Pipette into reagent glasses:

______________________________________       Blank value                 Standard  Sample______________________________________Reagent solution         2.0 ml      2.0 ml    2.0 mlStandard      --          0.02 ml   --Serum         --          --        0.02 ml______________________________________

Mix and incubate for 15 minutes at 20 to 25 C. Then, within the next 15 minutes measure the extinction of the sample and the extinction of the standard against the blank value. Incubation temperature: 20 to 25 C. Measuring wavelength: Hg 546 nm.

The computation of the result is performed according to the following formula: ##EQU2##

It will be understood that the specification and examples are illustrative, but not limitative of the present invention and that other embodiments within the spirit and scope of the invention will suggest themselves to those skilled in the art.

Patent Citations
Cited PatentFiling datePublication dateApplicantTitle
US3703591 *16 Dec 197021 Nov 1972CalbiochemTriglyceride hydrolysis and assay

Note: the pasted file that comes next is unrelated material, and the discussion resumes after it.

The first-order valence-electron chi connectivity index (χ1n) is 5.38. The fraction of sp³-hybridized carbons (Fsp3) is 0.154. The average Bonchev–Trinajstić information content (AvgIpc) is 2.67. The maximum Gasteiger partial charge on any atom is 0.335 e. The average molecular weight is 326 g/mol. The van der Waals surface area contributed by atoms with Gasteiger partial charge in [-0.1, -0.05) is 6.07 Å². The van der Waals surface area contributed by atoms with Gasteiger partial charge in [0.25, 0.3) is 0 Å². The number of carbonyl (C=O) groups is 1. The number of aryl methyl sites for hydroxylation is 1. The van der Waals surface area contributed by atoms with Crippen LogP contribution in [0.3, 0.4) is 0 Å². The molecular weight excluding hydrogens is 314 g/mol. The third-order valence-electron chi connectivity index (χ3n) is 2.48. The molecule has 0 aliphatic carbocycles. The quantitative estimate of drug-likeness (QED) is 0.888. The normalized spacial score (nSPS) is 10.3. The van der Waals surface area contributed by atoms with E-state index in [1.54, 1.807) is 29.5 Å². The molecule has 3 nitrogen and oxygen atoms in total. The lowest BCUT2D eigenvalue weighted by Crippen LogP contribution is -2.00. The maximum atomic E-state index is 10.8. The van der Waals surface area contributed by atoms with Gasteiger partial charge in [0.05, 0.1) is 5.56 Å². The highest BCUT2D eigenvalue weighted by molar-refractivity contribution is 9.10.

US3862009 *30 May 197321 Jan 1975Boehringer Mannheim GmbhDetermination of triglycerides
US4001089 *20 Mar 19744 Jan 1977The Dow Chemical CompanyColorimetric analysis, hydrolysis
US4045297 *15 Dec 197530 Aug 1977Monsanto CompanyIn blood; reacting with a lipolytic enzyme to liberate glycerol which is reacted in an oxygenated solution containing atp, gk, gpdh and nad
US4142938 *8 Oct 19766 Mar 1979The Dow Chemical CompanyAtp, nad, colorless tetrazolium dye, glycerol kinase, glycerol-1-phosphate dehydrogenase; colorimetric analysis
Non-Patent Citations
1 *Lin et al., "The Activation of Glycerol Dehydrogenase from Aerobacter aerogenes by Monovalent Cations, " Journal of Biol. Chem., Jun. 1960, pp. 1820-1828.
Referenced by
Citing PatentFiling datePublication dateApplicantTitle
US4409328 *16 Sep 198111 Oct 1983Boehringer Mannheim GmbhMethod and reagent for the determination of glycerol